For example, contractors often can deduct expenses normally covered by employers such as computers, business travel, supplies and home-office costs, she said. But they also must pay a higher self-employment tax and should prepare to make quarterly estimated payments, as nobody will withhold taxes from paychecks.

"There's a lot of movement to contract work," Tocco noted.

Those making the switch should mind the different tax and cash-flow ramifications, she added.

4. Should you reevaluate your budget?

A new job likely will bring changes in both income and expenses, making it a good idea to take another look at your budget, said Nayan Ranchhod, managing director of Silver Lining Wealth Advisors in Scottsdale.

Your income could change substantially, and the costs you have borne for workplace benefits could change, too, possibly altering your take-home pay significantly.

For example, your new employer might not let you participate in its 401(k) plan for maybe three months, Ranchhod said. Consequently, you could reap an unusually high amount of take-home pay over that period. Make sure you realize it's temporary, if you intend to join the employer's retirement plan eventually.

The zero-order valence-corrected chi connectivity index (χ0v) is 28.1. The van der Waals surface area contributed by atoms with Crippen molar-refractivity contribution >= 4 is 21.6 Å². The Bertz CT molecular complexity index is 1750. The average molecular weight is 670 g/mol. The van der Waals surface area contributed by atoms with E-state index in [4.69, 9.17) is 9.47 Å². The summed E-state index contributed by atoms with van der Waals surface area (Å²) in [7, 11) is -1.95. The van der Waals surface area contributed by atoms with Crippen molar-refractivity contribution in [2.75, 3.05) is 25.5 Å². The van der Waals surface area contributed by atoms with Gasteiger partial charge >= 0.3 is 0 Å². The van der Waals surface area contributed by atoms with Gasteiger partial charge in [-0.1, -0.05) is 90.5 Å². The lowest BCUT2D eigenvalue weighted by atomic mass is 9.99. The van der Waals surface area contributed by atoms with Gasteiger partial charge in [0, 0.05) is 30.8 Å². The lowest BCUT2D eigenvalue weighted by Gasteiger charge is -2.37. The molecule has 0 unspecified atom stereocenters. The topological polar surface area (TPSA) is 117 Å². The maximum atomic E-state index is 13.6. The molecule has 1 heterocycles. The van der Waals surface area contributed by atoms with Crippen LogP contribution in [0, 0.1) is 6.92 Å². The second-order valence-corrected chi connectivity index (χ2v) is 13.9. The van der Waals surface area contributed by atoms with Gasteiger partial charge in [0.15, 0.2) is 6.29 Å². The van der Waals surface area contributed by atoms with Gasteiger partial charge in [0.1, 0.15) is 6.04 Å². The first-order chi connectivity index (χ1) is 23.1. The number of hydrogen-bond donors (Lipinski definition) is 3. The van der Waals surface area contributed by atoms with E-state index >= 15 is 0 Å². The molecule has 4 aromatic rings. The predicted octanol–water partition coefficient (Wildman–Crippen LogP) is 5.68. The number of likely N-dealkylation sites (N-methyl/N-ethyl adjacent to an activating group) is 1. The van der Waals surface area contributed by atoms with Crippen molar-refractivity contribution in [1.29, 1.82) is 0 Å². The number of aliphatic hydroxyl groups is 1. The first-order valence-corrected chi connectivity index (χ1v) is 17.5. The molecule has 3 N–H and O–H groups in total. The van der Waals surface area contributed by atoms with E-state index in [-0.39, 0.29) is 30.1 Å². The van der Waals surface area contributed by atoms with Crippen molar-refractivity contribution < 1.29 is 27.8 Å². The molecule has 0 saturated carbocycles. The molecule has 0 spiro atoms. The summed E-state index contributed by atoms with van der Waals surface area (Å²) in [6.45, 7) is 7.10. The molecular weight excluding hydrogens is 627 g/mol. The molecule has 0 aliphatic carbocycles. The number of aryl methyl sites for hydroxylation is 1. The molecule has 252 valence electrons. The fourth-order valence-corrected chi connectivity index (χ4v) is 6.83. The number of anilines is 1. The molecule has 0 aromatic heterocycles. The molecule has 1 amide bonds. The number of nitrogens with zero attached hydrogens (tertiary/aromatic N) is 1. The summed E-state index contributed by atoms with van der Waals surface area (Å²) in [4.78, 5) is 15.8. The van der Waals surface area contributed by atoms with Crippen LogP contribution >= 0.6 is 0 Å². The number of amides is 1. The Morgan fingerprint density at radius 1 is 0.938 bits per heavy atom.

A new job likely will bring changes in both income and expenses, making it a good idea to take another look at your budget, suggests Nayan Ranchhod, managing director of Silver Lining Wealth Advisors in Scottsdale.

You might add more to other savings or investment accounts over this period or elect to pay down credit card debts, he said.

You would have more money to work with if you receive a signing bonus.

These incentives appear more common at a time when many employers are having trouble attracting workers.

5. What to do with your 401(k) plan?

If you already joined a 401(k) plan, you face several options.

You could leave the account at your old employer (if that option is available), switch to the new employer's retirement plan (if available), transfer the money into a rollover Individual Retirement Account or cash it out.